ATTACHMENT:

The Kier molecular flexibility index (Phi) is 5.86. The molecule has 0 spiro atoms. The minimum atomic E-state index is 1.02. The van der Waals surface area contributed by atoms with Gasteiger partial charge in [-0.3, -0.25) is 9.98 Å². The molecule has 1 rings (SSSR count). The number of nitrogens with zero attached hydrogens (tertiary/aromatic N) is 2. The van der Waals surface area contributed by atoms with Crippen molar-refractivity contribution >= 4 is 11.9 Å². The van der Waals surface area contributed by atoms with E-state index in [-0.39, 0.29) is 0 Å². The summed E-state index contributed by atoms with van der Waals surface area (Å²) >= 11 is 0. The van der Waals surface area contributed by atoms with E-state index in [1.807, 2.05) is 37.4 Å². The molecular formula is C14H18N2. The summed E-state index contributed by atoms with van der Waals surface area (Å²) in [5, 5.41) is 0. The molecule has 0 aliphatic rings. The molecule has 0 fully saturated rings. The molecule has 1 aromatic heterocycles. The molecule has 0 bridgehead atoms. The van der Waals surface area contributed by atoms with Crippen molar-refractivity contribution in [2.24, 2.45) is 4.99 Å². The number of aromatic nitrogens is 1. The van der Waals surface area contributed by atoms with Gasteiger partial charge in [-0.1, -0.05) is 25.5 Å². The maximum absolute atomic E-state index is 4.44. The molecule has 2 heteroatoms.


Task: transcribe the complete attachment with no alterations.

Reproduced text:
The Kier molecular flexibility index (Phi) is 5.86. The molecule has 0 spiro atoms. The minimum atomic E-state index is 1.02. The van der Waals surface area contributed by atoms with Gasteiger partial charge in [-0.3, -0.25) is 9.98 Å². The molecule has 1 rings (SSSR count). The number of nitrogens with zero attached hydrogens (tertiary/aromatic N) is 2. The van der Waals surface area contributed by atoms with Crippen molar-refractivity contribution >= 4 is 11.9 Å². The van der Waals surface area contributed by atoms with E-state index in [-0.39, 0.29) is 0 Å². The summed E-state index contributed by atoms with van der Waals surface area (Å²) >= 11 is 0. The van der Waals surface area contributed by atoms with E-state index in [1.807, 2.05) is 37.4 Å². The molecular formula is C14H18N2. The summed E-state index contributed by atoms with van der Waals surface area (Å²) in [5, 5.41) is 0. The molecule has 0 aliphatic rings. The molecule has 0 fully saturated rings. The molecule has 1 aromatic heterocycles. The molecule has 0 bridgehead atoms. The van der Waals surface area contributed by atoms with Crippen molar-refractivity contribution in [2.24, 2.45) is 4.99 Å². The number of aromatic nitrogens is 1. The van der Waals surface area contributed by atoms with Gasteiger partial charge in [-0.1, -0.05) is 25.5 Å². The maximum absolute atomic E-state index is 4.44. The molecule has 2 heteroatoms.